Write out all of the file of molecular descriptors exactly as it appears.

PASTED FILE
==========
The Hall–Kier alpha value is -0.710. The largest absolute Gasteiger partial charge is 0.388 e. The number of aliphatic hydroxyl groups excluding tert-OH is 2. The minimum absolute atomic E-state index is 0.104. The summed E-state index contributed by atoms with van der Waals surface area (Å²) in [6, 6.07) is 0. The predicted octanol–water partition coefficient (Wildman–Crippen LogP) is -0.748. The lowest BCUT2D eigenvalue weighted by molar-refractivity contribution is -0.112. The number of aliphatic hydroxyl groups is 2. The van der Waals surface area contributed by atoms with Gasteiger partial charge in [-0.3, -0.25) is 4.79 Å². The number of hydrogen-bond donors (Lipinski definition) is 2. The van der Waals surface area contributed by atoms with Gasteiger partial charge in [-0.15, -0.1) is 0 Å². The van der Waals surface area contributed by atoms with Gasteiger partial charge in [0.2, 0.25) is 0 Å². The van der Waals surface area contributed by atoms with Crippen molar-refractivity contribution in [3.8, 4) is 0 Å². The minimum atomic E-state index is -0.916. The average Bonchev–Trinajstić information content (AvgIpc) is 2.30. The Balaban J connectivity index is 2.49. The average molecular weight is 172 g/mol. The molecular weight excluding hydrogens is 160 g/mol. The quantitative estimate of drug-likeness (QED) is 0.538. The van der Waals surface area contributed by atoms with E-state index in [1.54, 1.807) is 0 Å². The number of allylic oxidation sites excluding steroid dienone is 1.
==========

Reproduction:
The Hall–Kier alpha value is -0.710. The largest absolute Gasteiger partial charge is 0.388 e. The number of aliphatic hydroxyl groups excluding tert-OH is 2. The minimum absolute atomic E-state index is 0.104. The summed E-state index contributed by atoms with van der Waals surface area (Å²) in [6, 6.07) is 0. The predicted octanol–water partition coefficient (Wildman–Crippen LogP) is -0.748. The lowest BCUT2D eigenvalue weighted by molar-refractivity contribution is -0.112. The number of aliphatic hydroxyl groups is 2. The van der Waals surface area contributed by atoms with Gasteiger partial charge in [-0.3, -0.25) is 4.79 Å². The number of hydrogen-bond donors (Lipinski definition) is 2. The van der Waals surface area contributed by atoms with Gasteiger partial charge in [-0.15, -0.1) is 0 Å². The van der Waals surface area contributed by atoms with Gasteiger partial charge in [0.2, 0.25) is 0 Å². The van der Waals surface area contributed by atoms with Crippen molar-refractivity contribution in [3.8, 4) is 0 Å². The minimum atomic E-state index is -0.916. The average Bonchev–Trinajstić information content (AvgIpc) is 2.30. The Balaban J connectivity index is 2.49. The average molecular weight is 172 g/mol. The molecular weight excluding hydrogens is 160 g/mol. The quantitative estimate of drug-likeness (QED) is 0.538. The van der Waals surface area contributed by atoms with E-state index in [1.54, 1.807) is 0 Å². The number of allylic oxidation sites excluding steroid dienone is 1.